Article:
Victor (Vic) Savitsky

March 17, 1924 – November 3, 2020
Sadly, we announce the passing of Victor Savitsky on November 3rd, 2020. Vic is survived by his sister Sonia Collins, his five loving children: Vicki (Neil) Coutts, Gail (Neil) Abrahamson, Debra (Gary) Roach, Cory (Tony), and Dan (Linda); eight grandchildren: Nick (Kate), Josh (Kristi), Kylee (Dave), Jennifer (Kevin), Ryan (Erin), Lauren (Andrew), Kaitlyn and Sydney; and seven great grandchildren: Rylin, Bennett, Allie-Lynn, Charlotte, Laikyn, Wynnlee and Averlee. He is predeceased by his parents, George & Casimira, his wife, Lavina (Vi), sister, Irene, (Tom) and brother-in-law, Tom Collins.
As a result of the Russian Revolution of 1917, Victor’s parents fled from Russia, to safety in China. He was born in 1924 on St. Patrick’s Day, in Tientsin, China. With his parents and two sisters, Victor immigrated to Canada in 1927; the family settled on a small farm in Mt. Lehman, BC. While growing up, Vic was known for his youthful high jinx and his skill at catching trout for the family.
After high school he got a job at Boeing Aircraft, and in 1943, Victor joined the Royal Canadian Airforce. He received training as an aircraft mechanic and was stationed in England. Back in Canada, after the war, he started a degree at UBC in mechanical engineering. While working summers in Caycuse camp for BC Forest Products, he found the pay was so good he left university to work full time.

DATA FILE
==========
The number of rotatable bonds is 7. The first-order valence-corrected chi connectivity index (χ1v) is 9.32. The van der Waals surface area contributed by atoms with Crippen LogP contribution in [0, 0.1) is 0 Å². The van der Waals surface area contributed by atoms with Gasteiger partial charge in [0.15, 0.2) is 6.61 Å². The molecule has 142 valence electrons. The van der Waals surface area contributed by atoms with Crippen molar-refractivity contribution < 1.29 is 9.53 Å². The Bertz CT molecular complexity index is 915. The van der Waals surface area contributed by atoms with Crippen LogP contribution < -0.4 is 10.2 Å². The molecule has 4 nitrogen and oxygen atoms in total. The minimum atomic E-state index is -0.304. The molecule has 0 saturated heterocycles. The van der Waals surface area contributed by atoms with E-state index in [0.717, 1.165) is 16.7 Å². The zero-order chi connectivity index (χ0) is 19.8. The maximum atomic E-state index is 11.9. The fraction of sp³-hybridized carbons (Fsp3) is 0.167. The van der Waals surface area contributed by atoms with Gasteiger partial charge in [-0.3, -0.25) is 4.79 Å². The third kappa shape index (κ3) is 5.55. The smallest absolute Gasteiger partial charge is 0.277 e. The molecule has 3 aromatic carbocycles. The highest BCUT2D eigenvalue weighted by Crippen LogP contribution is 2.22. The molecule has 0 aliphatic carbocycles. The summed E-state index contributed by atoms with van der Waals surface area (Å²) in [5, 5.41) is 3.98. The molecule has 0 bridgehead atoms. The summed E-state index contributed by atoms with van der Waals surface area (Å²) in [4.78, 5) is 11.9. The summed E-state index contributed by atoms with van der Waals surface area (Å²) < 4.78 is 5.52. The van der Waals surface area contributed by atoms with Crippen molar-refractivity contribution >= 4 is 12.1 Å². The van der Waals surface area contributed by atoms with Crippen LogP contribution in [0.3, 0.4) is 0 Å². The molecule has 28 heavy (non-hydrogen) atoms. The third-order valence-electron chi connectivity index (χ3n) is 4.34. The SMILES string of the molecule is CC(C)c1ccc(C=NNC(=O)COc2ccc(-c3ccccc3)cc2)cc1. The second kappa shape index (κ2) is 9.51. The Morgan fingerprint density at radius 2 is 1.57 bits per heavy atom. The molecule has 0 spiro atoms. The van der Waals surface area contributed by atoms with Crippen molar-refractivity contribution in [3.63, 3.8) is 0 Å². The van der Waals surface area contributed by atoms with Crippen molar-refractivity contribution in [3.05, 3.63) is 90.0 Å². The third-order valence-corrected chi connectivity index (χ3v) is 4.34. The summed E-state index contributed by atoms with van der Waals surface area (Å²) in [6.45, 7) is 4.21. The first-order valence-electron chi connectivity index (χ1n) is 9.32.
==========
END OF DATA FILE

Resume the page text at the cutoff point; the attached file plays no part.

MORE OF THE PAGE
In 1950, he met and married Lavina (Vi) Waugh, a marriage that lasted 68 years. While raising and expanding their family, Vic’s career took them to other logging camps including Bear Creek, Harris Creek and Port Renfrew. So his children would not have a daily four hour bus commute to high school, in 1966, Vic accepted a job in Port Alberni working for MacMillan & Bloedel’s Cameron Division as Shop Foreman. A second promotion saw Vic transfer to Sproat Lake Division.
Port Alberni was the perfect choice as it provided many educational and recreational activities. It was here that Vic and Vi became home owners for the first time. Vic enjoyed the outdoors and spent many hours hunting, fishing and gardening to provide for his family. There are fond memories of road trips with Dad leading the singing of Alouette and Frere Jacques. Other favourite family activities were swimming, smelting, camping and getting the perfect Christmas tree. If Mother nature didn’t make it perfect, Vic would!
In 1981, Vic was offered a job overseeing the closure of the Chemainus Mill. He and Vi bought an acreage near Duncan where Vic was able to reconnect with his childhood memories of Mt. Lehman. Upon retirement, a lakeside lot and new home brought them full circle to their beloved Lake Cowichan, which was the site of many wonderful family gatherings.
Vic was an original DIY guy, which highlighted his creative intellect and love of problem solving. These skills were recognized and admired by employers and many others. He could find a way to fix anything and would leave you shaking your head at the inventiveness. Along with this skill went little quirks such as cooking a can of pork and beans sitting in a pot of boiling water on the stove with the top half peeled back, and sharpening kitchen knives so the blades were unique shapes and razor sharp. One such knife was the only one he’d use. We kids liked to call this “Vic’s Way”!
Vic was very self-sufficient, never a complainer, and was determined to stay in his own home. He leaves behind him a legacy through his children, grandchildren and great grandchildren, part of which will surely be, problem solving and gardening!

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